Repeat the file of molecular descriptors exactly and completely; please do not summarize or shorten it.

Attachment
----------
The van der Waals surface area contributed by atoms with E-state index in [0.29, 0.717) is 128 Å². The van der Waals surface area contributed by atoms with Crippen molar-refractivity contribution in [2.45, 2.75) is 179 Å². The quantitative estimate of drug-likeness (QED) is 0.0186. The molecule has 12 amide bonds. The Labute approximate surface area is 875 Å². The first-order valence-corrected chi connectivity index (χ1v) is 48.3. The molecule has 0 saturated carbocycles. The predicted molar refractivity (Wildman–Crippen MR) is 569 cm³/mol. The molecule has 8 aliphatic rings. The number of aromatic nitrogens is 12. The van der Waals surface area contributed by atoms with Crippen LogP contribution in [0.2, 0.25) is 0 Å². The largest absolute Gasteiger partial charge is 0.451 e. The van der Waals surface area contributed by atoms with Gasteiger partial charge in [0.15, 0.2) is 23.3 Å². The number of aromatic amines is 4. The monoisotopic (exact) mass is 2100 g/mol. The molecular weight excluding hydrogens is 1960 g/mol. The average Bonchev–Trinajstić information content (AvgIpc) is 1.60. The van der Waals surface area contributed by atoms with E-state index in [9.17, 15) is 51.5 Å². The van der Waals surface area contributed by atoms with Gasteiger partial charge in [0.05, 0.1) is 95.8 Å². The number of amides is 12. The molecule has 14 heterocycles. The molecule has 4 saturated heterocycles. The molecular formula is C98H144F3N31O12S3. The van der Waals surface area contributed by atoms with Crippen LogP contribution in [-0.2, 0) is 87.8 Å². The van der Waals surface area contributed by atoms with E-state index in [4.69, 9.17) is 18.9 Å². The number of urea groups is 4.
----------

The van der Waals surface area contributed by atoms with E-state index in [0.29, 0.717) is 128 Å². The van der Waals surface area contributed by atoms with Crippen molar-refractivity contribution in [2.45, 2.75) is 179 Å². The quantitative estimate of drug-likeness (QED) is 0.0186. The molecule has 12 amide bonds. The Labute approximate surface area is 875 Å². The first-order valence-corrected chi connectivity index (χ1v) is 48.3. The molecule has 0 saturated carbocycles. The predicted molar refractivity (Wildman–Crippen MR) is 569 cm³/mol. The molecule has 8 aliphatic rings. The number of aromatic nitrogens is 12. The van der Waals surface area contributed by atoms with Crippen LogP contribution in [0.2, 0.25) is 0 Å². The largest absolute Gasteiger partial charge is 0.451 e. The van der Waals surface area contributed by atoms with Gasteiger partial charge in [0.15, 0.2) is 23.3 Å². The number of aromatic amines is 4. The monoisotopic (exact) mass is 2100 g/mol. The molecular weight excluding hydrogens is 1960 g/mol. The average Bonchev–Trinajstić information content (AvgIpc) is 1.60. The van der Waals surface area contributed by atoms with E-state index in [9.17, 15) is 51.5 Å². The van der Waals surface area contributed by atoms with Gasteiger partial charge in [0.05, 0.1) is 95.8 Å². The number of amides is 12. The molecule has 14 heterocycles. The molecule has 4 saturated heterocycles. The molecular formula is C98H144F3N31O12S3. The van der Waals surface area contributed by atoms with Crippen LogP contribution in [-0.2, 0) is 87.8 Å². The van der Waals surface area contributed by atoms with E-state index in [4.69, 9.17) is 18.9 Å². The number of urea groups is 4.